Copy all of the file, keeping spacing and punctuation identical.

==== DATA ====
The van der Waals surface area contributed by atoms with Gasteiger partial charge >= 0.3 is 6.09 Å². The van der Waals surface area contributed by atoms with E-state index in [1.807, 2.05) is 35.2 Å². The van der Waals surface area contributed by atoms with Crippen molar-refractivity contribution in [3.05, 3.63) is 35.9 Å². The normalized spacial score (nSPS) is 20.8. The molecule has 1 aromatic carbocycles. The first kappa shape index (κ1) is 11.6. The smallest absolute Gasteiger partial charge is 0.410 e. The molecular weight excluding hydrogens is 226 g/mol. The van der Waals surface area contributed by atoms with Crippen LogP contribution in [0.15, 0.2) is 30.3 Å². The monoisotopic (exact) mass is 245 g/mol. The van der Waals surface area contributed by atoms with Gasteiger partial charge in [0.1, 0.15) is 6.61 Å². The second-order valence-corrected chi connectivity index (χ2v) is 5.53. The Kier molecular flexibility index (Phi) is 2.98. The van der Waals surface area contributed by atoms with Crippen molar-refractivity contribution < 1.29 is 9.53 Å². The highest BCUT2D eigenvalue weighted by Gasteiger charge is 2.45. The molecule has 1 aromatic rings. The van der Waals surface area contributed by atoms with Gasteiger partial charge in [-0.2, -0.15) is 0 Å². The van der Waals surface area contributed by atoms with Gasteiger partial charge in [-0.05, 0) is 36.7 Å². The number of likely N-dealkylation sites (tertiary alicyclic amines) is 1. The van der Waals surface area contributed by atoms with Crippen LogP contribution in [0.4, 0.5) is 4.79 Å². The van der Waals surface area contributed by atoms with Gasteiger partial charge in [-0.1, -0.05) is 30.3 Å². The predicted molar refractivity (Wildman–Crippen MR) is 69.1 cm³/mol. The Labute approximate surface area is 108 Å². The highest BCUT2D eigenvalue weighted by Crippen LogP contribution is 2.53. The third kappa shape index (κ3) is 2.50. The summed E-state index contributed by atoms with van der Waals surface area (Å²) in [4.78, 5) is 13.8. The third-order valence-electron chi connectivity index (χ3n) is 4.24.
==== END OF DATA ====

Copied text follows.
The van der Waals surface area contributed by atoms with Gasteiger partial charge >= 0.3 is 6.09 Å². The van der Waals surface area contributed by atoms with E-state index in [1.807, 2.05) is 35.2 Å². The van der Waals surface area contributed by atoms with Crippen molar-refractivity contribution in [3.05, 3.63) is 35.9 Å². The normalized spacial score (nSPS) is 20.8. The molecule has 1 aromatic carbocycles. The first kappa shape index (κ1) is 11.6. The smallest absolute Gasteiger partial charge is 0.410 e. The molecular weight excluding hydrogens is 226 g/mol. The van der Waals surface area contributed by atoms with Crippen LogP contribution in [0.15, 0.2) is 30.3 Å². The monoisotopic (exact) mass is 245 g/mol. The van der Waals surface area contributed by atoms with Gasteiger partial charge in [0.1, 0.15) is 6.61 Å². The second-order valence-corrected chi connectivity index (χ2v) is 5.53. The Kier molecular flexibility index (Phi) is 2.98. The van der Waals surface area contributed by atoms with Crippen molar-refractivity contribution < 1.29 is 9.53 Å². The highest BCUT2D eigenvalue weighted by Gasteiger charge is 2.45. The molecule has 1 aromatic rings. The van der Waals surface area contributed by atoms with Gasteiger partial charge in [-0.2, -0.15) is 0 Å². The van der Waals surface area contributed by atoms with Gasteiger partial charge in [-0.05, 0) is 36.7 Å². The number of likely N-dealkylation sites (tertiary alicyclic amines) is 1. The van der Waals surface area contributed by atoms with Crippen LogP contribution in [0.4, 0.5) is 4.79 Å². The van der Waals surface area contributed by atoms with Gasteiger partial charge in [-0.1, -0.05) is 30.3 Å². The predicted molar refractivity (Wildman–Crippen MR) is 69.1 cm³/mol. The Labute approximate surface area is 108 Å². The highest BCUT2D eigenvalue weighted by Crippen LogP contribution is 2.53. The third kappa shape index (κ3) is 2.50. The summed E-state index contributed by atoms with van der Waals surface area (Å²) in [4.78, 5) is 13.8. The third-order valence-electron chi connectivity index (χ3n) is 4.24.